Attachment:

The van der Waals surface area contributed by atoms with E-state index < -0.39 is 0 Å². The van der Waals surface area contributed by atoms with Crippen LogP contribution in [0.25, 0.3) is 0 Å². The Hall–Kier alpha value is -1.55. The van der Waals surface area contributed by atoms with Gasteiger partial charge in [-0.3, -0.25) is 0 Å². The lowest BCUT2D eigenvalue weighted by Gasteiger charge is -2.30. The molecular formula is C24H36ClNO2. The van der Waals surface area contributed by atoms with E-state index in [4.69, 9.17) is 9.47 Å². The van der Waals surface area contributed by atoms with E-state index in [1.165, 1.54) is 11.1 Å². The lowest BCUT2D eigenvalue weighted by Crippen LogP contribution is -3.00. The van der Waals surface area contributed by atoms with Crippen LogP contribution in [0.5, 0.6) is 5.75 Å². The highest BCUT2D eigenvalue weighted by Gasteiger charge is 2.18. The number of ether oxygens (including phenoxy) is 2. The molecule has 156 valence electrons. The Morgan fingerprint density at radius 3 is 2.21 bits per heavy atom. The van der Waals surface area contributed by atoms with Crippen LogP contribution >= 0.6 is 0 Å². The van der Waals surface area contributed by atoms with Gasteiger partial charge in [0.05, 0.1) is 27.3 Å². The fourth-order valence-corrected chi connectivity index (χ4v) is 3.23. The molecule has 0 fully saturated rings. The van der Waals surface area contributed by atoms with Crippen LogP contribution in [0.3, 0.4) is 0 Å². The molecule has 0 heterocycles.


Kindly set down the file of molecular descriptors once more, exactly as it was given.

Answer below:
The van der Waals surface area contributed by atoms with E-state index < -0.39 is 0 Å². The van der Waals surface area contributed by atoms with Crippen LogP contribution in [0.25, 0.3) is 0 Å². The Hall–Kier alpha value is -1.55. The van der Waals surface area contributed by atoms with Gasteiger partial charge in [-0.3, -0.25) is 0 Å². The lowest BCUT2D eigenvalue weighted by Gasteiger charge is -2.30. The molecular formula is C24H36ClNO2. The van der Waals surface area contributed by atoms with E-state index in [4.69, 9.17) is 9.47 Å². The van der Waals surface area contributed by atoms with E-state index in [1.165, 1.54) is 11.1 Å². The lowest BCUT2D eigenvalue weighted by Crippen LogP contribution is -3.00. The van der Waals surface area contributed by atoms with Crippen LogP contribution in [0.5, 0.6) is 5.75 Å². The highest BCUT2D eigenvalue weighted by Gasteiger charge is 2.18. The number of ether oxygens (including phenoxy) is 2. The molecule has 156 valence electrons. The Morgan fingerprint density at radius 3 is 2.21 bits per heavy atom. The van der Waals surface area contributed by atoms with Crippen LogP contribution >= 0.6 is 0 Å². The van der Waals surface area contributed by atoms with Gasteiger partial charge in [0.05, 0.1) is 27.3 Å². The fourth-order valence-corrected chi connectivity index (χ4v) is 3.23. The molecule has 0 fully saturated rings. The van der Waals surface area contributed by atoms with Crippen LogP contribution in [0.3, 0.4) is 0 Å². The molecule has 0 heterocycles.